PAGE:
A prime factor in the Z equation has always been its big 6 cylinder motor. Today’s hot rodded 3.7 liter V-6 benefits from micro-polishing of the crankshaft and camshafts. With variable valve timing and lift, the motor makes 332hp and 270lb.-ft. of torque. Just be prepared to endure a lot of not particularly pleasant noise when you stretch the motor past 4,000rpm. Even so, with a base price of just $37,820, the 2013 Z is without question a best buy sports car. Even when equipped with the Sports Package and Navigation System ($2,150), the 370Z still posts an affordable bottom line of $43,905. If you’re a nascent racer willing to put up with the minor foibles of this hard-edged rocket, you can’t do better than the latest 370Z.

2013 Nissan 370Z Touring

  • Engine: 3.7 liter DOHC V-6 with VVEL
  • Horsepower: 332 hp
  • Torque: 270 lb.-ft.
  • Fuel Consumption: 18 MPG City/26 MPG Highway
  • Price as Tested: $43,905
  • Star Rating: 9.5 out of 10 Stars

Posted in Expert Reviews, Feature Articles, Nissan |Tags:, , || No Comments »


Review: 2013 Toyota Venza LTD AWD

Monday October 14th, 2013 at 11:1010 AM
Posted by: D.Colman

By David Colman

Hypes: More Useful Than a Swiss Army Knife
Gripes: Would-be Wood, Infuriating Customization Menu

Contrary to popular belief, “Veni, Vidi, Venza” does not mean “I came, I saw, I conquered” but “you asked for it, you got it, Toyota.” The Venza is Toyota’s gift to the family, a composite sedan, station wagon, and minivan offering seating for 5, or up to 70 cubic feet of storage with the back seats folded flat. In top line LTD trim, it lavishes enough nice touches to be confused with a Lexus. But it does so at the un-Lexus like base price of $38,870. Although our test Venza’s bottom line was burdened by an unnecessary $1,819 “Rear Seat Entertainment” system, its all-in total of $42,288 still constitutes a bargain for such wraparound family utility.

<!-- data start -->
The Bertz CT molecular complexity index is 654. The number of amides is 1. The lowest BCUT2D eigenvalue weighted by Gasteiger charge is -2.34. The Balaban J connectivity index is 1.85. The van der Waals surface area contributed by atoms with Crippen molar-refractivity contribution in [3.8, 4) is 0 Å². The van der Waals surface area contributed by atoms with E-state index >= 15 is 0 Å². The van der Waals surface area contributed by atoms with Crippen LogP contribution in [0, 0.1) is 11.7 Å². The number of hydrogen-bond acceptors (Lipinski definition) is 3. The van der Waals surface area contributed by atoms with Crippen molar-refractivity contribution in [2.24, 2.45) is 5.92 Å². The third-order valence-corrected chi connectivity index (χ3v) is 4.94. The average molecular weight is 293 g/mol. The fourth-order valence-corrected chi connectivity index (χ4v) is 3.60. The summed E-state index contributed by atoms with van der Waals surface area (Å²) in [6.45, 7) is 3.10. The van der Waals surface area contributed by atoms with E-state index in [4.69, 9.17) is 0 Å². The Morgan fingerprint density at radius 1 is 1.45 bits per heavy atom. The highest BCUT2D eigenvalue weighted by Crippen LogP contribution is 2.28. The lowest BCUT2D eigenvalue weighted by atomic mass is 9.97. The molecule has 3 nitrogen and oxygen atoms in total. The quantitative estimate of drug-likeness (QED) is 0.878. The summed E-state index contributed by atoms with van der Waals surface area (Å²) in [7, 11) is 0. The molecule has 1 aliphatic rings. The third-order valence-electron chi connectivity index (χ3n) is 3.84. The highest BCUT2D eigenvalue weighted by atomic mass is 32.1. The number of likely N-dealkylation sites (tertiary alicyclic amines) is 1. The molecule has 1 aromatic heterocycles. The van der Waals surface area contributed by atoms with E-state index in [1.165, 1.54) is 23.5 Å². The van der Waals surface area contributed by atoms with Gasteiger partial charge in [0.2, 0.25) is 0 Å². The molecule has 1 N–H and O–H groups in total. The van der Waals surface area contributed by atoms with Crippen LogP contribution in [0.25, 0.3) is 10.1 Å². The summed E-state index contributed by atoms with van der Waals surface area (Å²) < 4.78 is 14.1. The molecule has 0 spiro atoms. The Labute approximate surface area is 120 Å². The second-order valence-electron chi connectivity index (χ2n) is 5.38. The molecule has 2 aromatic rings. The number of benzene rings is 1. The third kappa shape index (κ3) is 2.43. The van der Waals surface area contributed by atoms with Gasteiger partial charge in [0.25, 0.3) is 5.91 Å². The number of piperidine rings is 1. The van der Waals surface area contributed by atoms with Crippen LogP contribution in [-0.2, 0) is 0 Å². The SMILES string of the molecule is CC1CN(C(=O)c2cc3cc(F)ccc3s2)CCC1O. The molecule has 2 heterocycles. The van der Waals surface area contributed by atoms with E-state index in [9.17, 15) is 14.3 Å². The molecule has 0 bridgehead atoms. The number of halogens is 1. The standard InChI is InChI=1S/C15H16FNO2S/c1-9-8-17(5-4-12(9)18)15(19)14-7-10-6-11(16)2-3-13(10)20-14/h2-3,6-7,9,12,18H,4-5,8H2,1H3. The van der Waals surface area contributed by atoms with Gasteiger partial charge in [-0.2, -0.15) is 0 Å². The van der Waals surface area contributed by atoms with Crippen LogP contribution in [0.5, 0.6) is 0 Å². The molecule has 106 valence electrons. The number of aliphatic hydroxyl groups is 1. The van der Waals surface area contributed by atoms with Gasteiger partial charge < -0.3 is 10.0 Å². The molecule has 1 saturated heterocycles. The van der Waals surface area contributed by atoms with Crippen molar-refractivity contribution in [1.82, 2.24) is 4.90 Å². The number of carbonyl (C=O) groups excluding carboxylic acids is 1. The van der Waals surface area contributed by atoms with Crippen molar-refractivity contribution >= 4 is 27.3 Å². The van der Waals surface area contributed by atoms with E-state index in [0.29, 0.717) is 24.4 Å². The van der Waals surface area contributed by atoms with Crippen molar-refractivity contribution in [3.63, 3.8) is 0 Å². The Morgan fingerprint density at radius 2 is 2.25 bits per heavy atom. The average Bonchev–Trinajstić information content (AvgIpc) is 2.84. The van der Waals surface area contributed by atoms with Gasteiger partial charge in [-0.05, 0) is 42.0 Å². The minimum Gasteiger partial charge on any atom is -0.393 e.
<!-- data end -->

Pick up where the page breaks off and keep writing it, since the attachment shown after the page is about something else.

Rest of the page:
Though you could bargain hunt an all-wheel-drive, 181hp, 4 cylinder Venza for just $29,150, the 268hp AWD V-6 is the only one you’ll want to drive. The 3.5 liter engine strikes a good compromise between power and efficiency, returning 25 MPG on highway jaunts, and 21 MPG overall. Option your Venza with the bargain priced $220 Tow Prep Package (available only on the V-6), and you’ll add an engine oil cooler, oversized radiator fan, and heavy duty alternator which yield a tow rating of 3,500 pounds. Because the 6-speed automatic transmission is electronically controlled, you can select a gear range and hold the engine in its powerband without upshifting. If you’ve ever towed a loaded trailer over the Sierras, you’ll know how nice that feature can be.

The 60/40 folding rear seats retract with just the pull of a chairside lever. Doing so opens up a wealth of interior storage room that makes toting unwieldy objects a snap. For example, the rear threshold’s low height facilitates loading and unloading take-alongs like a mountain bike. No need to remove a wheel from the bike, nor hoist and bind it to a cumbersome roof rack. Just compress the springs of the removable privacy screen, stow the tubular screen behind the front seats, and you’ve got unlimited access to the Venza’s copious interior storage locker. Dark tinted privacy glass keeps prying eyes off your cargo.

The LTD’s standard 20 inch alloy rims, fitted with 245/50R20 Michelin Latitude tires, endow this crossover with a decidedly truck-like stance and appearance. The upside of the generous rubber allotment is impressive handling stability generated by unusually large contact patches at all 4 corners. The downside of the Venza’s stance is that it’s almost impossible to see anything to the front, sides or rear when you’re parking. The standard Backup Camera, which displays its video on a 6.1 inch dash screen, helps locate potential casualties to the rear. But the side view mirrors convey so little information about obstacles next to, or in front of the Venza, that you’ll find yourself bouncing off curbs you never saw.